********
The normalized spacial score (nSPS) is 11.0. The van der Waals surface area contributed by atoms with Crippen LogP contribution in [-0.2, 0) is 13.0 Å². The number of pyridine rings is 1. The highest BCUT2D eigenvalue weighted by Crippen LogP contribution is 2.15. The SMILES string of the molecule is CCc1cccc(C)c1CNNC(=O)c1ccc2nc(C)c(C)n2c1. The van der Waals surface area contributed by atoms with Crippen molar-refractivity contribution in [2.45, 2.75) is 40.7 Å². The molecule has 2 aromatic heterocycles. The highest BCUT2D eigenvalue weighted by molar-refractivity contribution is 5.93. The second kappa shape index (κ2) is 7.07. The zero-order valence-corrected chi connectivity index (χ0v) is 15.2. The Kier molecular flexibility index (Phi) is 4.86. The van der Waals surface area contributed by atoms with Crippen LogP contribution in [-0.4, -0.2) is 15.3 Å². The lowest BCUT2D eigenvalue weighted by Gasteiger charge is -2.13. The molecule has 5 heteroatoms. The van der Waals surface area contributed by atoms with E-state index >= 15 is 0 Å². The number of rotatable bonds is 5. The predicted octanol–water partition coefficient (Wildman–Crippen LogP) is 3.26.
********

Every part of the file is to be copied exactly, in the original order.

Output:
The normalized spacial score (nSPS) is 11.0. The van der Waals surface area contributed by atoms with Crippen LogP contribution in [-0.2, 0) is 13.0 Å². The number of pyridine rings is 1. The highest BCUT2D eigenvalue weighted by Crippen LogP contribution is 2.15. The SMILES string of the molecule is CCc1cccc(C)c1CNNC(=O)c1ccc2nc(C)c(C)n2c1. The van der Waals surface area contributed by atoms with Crippen molar-refractivity contribution in [2.45, 2.75) is 40.7 Å². The molecule has 2 aromatic heterocycles. The highest BCUT2D eigenvalue weighted by molar-refractivity contribution is 5.93. The second kappa shape index (κ2) is 7.07. The zero-order valence-corrected chi connectivity index (χ0v) is 15.2. The Kier molecular flexibility index (Phi) is 4.86. The van der Waals surface area contributed by atoms with Crippen LogP contribution in [-0.4, -0.2) is 15.3 Å². The lowest BCUT2D eigenvalue weighted by Gasteiger charge is -2.13. The molecule has 5 heteroatoms. The van der Waals surface area contributed by atoms with E-state index >= 15 is 0 Å². The number of rotatable bonds is 5. The predicted octanol–water partition coefficient (Wildman–Crippen LogP) is 3.26.